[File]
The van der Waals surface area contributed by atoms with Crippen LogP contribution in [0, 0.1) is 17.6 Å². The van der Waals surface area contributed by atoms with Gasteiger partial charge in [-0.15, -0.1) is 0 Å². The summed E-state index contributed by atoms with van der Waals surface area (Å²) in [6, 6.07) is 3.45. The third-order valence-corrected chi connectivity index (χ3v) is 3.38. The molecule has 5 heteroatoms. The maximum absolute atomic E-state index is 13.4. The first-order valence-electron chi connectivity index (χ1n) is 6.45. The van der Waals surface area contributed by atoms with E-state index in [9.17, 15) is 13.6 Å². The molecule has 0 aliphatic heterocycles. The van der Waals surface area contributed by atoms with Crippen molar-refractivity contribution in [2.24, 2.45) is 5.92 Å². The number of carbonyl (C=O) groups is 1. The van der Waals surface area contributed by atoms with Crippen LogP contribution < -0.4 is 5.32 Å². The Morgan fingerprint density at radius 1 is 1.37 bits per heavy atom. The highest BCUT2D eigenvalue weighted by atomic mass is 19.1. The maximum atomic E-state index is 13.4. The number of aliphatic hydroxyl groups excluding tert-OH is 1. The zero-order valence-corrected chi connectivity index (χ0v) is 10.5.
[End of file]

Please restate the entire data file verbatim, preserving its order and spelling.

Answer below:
The van der Waals surface area contributed by atoms with Crippen LogP contribution in [0, 0.1) is 17.6 Å². The van der Waals surface area contributed by atoms with Gasteiger partial charge in [-0.15, -0.1) is 0 Å². The summed E-state index contributed by atoms with van der Waals surface area (Å²) in [6, 6.07) is 3.45. The third-order valence-corrected chi connectivity index (χ3v) is 3.38. The molecule has 5 heteroatoms. The maximum absolute atomic E-state index is 13.4. The first-order valence-electron chi connectivity index (χ1n) is 6.45. The van der Waals surface area contributed by atoms with E-state index in [9.17, 15) is 13.6 Å². The molecule has 0 aliphatic heterocycles. The van der Waals surface area contributed by atoms with Crippen molar-refractivity contribution in [2.24, 2.45) is 5.92 Å². The number of carbonyl (C=O) groups is 1. The van der Waals surface area contributed by atoms with Crippen LogP contribution < -0.4 is 5.32 Å². The Morgan fingerprint density at radius 1 is 1.37 bits per heavy atom. The highest BCUT2D eigenvalue weighted by atomic mass is 19.1. The maximum atomic E-state index is 13.4. The number of aliphatic hydroxyl groups excluding tert-OH is 1. The zero-order valence-corrected chi connectivity index (χ0v) is 10.5.